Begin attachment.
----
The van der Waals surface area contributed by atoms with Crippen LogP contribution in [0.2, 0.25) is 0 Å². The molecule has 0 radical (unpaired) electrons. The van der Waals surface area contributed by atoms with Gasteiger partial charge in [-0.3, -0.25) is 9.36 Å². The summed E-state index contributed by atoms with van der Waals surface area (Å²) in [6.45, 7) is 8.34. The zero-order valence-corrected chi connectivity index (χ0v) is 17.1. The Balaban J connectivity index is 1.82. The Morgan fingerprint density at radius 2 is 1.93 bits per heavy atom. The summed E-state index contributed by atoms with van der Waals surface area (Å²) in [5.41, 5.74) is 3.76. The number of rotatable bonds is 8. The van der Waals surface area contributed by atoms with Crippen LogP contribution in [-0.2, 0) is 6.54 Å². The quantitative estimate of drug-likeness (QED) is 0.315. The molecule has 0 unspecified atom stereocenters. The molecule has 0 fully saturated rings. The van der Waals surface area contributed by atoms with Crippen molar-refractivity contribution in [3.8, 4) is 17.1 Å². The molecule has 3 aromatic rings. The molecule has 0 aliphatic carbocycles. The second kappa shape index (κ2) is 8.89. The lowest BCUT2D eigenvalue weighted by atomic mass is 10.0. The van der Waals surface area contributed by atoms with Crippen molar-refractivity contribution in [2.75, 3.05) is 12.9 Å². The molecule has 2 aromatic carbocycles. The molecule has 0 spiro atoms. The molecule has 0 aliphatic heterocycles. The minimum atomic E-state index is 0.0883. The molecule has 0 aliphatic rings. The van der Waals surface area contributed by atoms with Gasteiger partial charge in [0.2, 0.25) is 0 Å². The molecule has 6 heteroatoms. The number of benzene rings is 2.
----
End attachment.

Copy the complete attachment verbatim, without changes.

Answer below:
The van der Waals surface area contributed by atoms with Crippen LogP contribution in [0.2, 0.25) is 0 Å². The molecule has 0 radical (unpaired) electrons. The van der Waals surface area contributed by atoms with Gasteiger partial charge in [-0.3, -0.25) is 9.36 Å². The summed E-state index contributed by atoms with van der Waals surface area (Å²) in [6.45, 7) is 8.34. The zero-order valence-corrected chi connectivity index (χ0v) is 17.1. The Balaban J connectivity index is 1.82. The Morgan fingerprint density at radius 2 is 1.93 bits per heavy atom. The summed E-state index contributed by atoms with van der Waals surface area (Å²) in [5.41, 5.74) is 3.76. The number of rotatable bonds is 8. The van der Waals surface area contributed by atoms with Crippen LogP contribution in [-0.2, 0) is 6.54 Å². The quantitative estimate of drug-likeness (QED) is 0.315. The molecule has 0 unspecified atom stereocenters. The molecule has 0 fully saturated rings. The van der Waals surface area contributed by atoms with Crippen molar-refractivity contribution in [3.8, 4) is 17.1 Å². The molecule has 3 aromatic rings. The molecule has 0 aliphatic carbocycles. The second kappa shape index (κ2) is 8.89. The lowest BCUT2D eigenvalue weighted by atomic mass is 10.0. The van der Waals surface area contributed by atoms with Crippen molar-refractivity contribution in [2.75, 3.05) is 12.9 Å². The molecule has 2 aromatic carbocycles. The molecule has 0 spiro atoms. The molecule has 0 aliphatic heterocycles. The minimum atomic E-state index is 0.0883. The molecule has 0 aliphatic rings. The van der Waals surface area contributed by atoms with Gasteiger partial charge in [0.2, 0.25) is 0 Å². The molecule has 6 heteroatoms. The number of benzene rings is 2.